Objective: Presence of chronic non-cancer pain conditions (CNPC) among adults with major depressive disorder (MDD) may reduce benefits of antidepressant therapy, thereby increasing the possibility of treatment resistance. This study sought to investigate factors associated with treatment-resistant depression (TRD) among adults with MDD and CNPC using machine learning approaches. Methods: This retrospective cohort study was conducted using a US claims database which included adults with newly diagnosed MDD and CNPC (January 2007–June 2017). TRD was identified using a clinical staging algorithm for claims data. Random forest (RF), a machine learning method, and logistic regression was used to identify factors associated with TRD. Initial model development included 42 known and/or probable factors that may be associated with TRD. The final refined model included 20 factors. Results: Included in the sample were 23,645 patients (73% female mean age: 55 years; 78% with ≥2 CNPC, and 91% with joint pain/arthritis). Overall, 11.4% adults (N = 2684) met selected criteria for TRD. The five leading factors associated with TRD were the following: mental health specialist visits, polypharmacy (≥5 medications), psychotherapy use, anxiety, and age. Cross-validated logistic regression model indicated that those with TRD were younger, more likely to have anxiety, mental health specialist visits, polypharmacy, and psychotherapy use with adjusted odds ratios (AORs) ranging from 1.93 to 1.27 (all ps <.001). Conclusion: Machine learning identified several factors that warrant further investigation and may serve as potential targets for clinical intervention to improve treatment outcomes in patients with TRD and CNPC.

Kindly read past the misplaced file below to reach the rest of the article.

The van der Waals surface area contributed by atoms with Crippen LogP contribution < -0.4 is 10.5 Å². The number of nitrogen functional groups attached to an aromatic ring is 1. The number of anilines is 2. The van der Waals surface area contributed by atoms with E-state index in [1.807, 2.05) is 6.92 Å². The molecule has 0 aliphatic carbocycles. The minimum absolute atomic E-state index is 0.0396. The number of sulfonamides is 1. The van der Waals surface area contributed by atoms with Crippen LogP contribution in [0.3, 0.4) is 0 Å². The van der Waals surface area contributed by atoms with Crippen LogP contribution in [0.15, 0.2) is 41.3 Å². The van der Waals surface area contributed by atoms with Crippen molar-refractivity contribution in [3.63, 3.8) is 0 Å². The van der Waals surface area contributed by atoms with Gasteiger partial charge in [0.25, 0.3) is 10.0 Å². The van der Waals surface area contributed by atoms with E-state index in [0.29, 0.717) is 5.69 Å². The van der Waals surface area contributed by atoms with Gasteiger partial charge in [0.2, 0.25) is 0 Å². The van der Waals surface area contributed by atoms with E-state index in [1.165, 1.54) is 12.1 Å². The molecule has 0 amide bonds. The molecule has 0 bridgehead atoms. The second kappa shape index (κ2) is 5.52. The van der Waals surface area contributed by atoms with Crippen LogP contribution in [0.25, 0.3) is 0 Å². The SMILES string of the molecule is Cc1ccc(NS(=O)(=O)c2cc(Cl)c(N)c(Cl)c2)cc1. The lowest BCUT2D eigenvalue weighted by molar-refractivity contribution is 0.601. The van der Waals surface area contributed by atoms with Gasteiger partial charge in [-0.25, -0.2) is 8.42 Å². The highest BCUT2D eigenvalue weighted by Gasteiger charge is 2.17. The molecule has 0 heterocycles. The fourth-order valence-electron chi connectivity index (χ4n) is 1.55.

- Treatment-resistant depression
- chronic non-cancer pain conditions
- leading factors
- machine learning
- major depressive disorder
ASJC Scopus subject areas